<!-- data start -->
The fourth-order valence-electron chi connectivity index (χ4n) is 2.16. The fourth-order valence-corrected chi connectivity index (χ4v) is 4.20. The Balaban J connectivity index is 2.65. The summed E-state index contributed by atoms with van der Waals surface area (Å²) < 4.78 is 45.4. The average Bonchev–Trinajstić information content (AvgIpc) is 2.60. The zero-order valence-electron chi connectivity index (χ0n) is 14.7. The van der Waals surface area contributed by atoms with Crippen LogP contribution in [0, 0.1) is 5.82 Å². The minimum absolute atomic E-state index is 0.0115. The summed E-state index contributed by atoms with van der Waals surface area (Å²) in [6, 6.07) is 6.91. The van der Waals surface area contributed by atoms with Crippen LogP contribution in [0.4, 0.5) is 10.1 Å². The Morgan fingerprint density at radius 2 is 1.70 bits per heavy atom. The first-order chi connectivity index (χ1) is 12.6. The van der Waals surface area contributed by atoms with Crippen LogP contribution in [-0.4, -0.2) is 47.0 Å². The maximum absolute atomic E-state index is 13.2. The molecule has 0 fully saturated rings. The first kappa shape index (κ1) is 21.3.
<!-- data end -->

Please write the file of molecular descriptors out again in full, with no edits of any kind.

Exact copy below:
The fourth-order valence-electron chi connectivity index (χ4n) is 2.16. The fourth-order valence-corrected chi connectivity index (χ4v) is 4.20. The Balaban J connectivity index is 2.65. The summed E-state index contributed by atoms with van der Waals surface area (Å²) < 4.78 is 45.4. The average Bonchev–Trinajstić information content (AvgIpc) is 2.60. The zero-order valence-electron chi connectivity index (χ0n) is 14.7. The van der Waals surface area contributed by atoms with Crippen LogP contribution in [0, 0.1) is 5.82 Å². The minimum absolute atomic E-state index is 0.0115. The summed E-state index contributed by atoms with van der Waals surface area (Å²) in [6, 6.07) is 6.91. The van der Waals surface area contributed by atoms with Crippen LogP contribution in [0.4, 0.5) is 10.1 Å². The Morgan fingerprint density at radius 2 is 1.70 bits per heavy atom. The first-order chi connectivity index (χ1) is 12.6. The van der Waals surface area contributed by atoms with Crippen LogP contribution in [-0.4, -0.2) is 47.0 Å². The maximum absolute atomic E-state index is 13.2. The molecule has 0 fully saturated rings. The first kappa shape index (κ1) is 21.3.